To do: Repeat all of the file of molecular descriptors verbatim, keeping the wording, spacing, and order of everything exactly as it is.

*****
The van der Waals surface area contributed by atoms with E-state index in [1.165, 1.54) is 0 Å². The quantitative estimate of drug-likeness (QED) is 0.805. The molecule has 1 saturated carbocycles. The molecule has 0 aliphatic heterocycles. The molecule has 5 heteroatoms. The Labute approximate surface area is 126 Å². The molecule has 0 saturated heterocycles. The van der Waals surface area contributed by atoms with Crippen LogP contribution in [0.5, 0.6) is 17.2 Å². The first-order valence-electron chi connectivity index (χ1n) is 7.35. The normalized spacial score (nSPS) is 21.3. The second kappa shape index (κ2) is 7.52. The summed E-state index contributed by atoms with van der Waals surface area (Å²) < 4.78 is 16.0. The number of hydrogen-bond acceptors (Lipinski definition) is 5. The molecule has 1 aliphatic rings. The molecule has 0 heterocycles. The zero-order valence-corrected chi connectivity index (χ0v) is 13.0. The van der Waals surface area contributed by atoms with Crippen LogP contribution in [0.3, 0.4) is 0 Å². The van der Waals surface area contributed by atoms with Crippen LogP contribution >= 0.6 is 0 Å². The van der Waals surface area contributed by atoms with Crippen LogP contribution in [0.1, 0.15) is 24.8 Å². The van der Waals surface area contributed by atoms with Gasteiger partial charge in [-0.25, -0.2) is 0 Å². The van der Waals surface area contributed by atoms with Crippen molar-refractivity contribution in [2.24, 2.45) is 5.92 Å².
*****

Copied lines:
The van der Waals surface area contributed by atoms with E-state index in [1.165, 1.54) is 0 Å². The quantitative estimate of drug-likeness (QED) is 0.805. The molecule has 1 saturated carbocycles. The molecule has 0 aliphatic heterocycles. The molecule has 5 heteroatoms. The Labute approximate surface area is 126 Å². The molecule has 0 saturated heterocycles. The van der Waals surface area contributed by atoms with Crippen LogP contribution in [0.5, 0.6) is 17.2 Å². The first-order valence-electron chi connectivity index (χ1n) is 7.35. The normalized spacial score (nSPS) is 21.3. The second kappa shape index (κ2) is 7.52. The summed E-state index contributed by atoms with van der Waals surface area (Å²) < 4.78 is 16.0. The number of hydrogen-bond acceptors (Lipinski definition) is 5. The molecule has 1 aliphatic rings. The molecule has 0 heterocycles. The zero-order valence-corrected chi connectivity index (χ0v) is 13.0. The van der Waals surface area contributed by atoms with Crippen LogP contribution in [0.3, 0.4) is 0 Å². The van der Waals surface area contributed by atoms with Crippen LogP contribution >= 0.6 is 0 Å². The van der Waals surface area contributed by atoms with Crippen LogP contribution in [0.1, 0.15) is 24.8 Å². The van der Waals surface area contributed by atoms with Gasteiger partial charge in [-0.25, -0.2) is 0 Å². The van der Waals surface area contributed by atoms with Crippen molar-refractivity contribution in [2.24, 2.45) is 5.92 Å².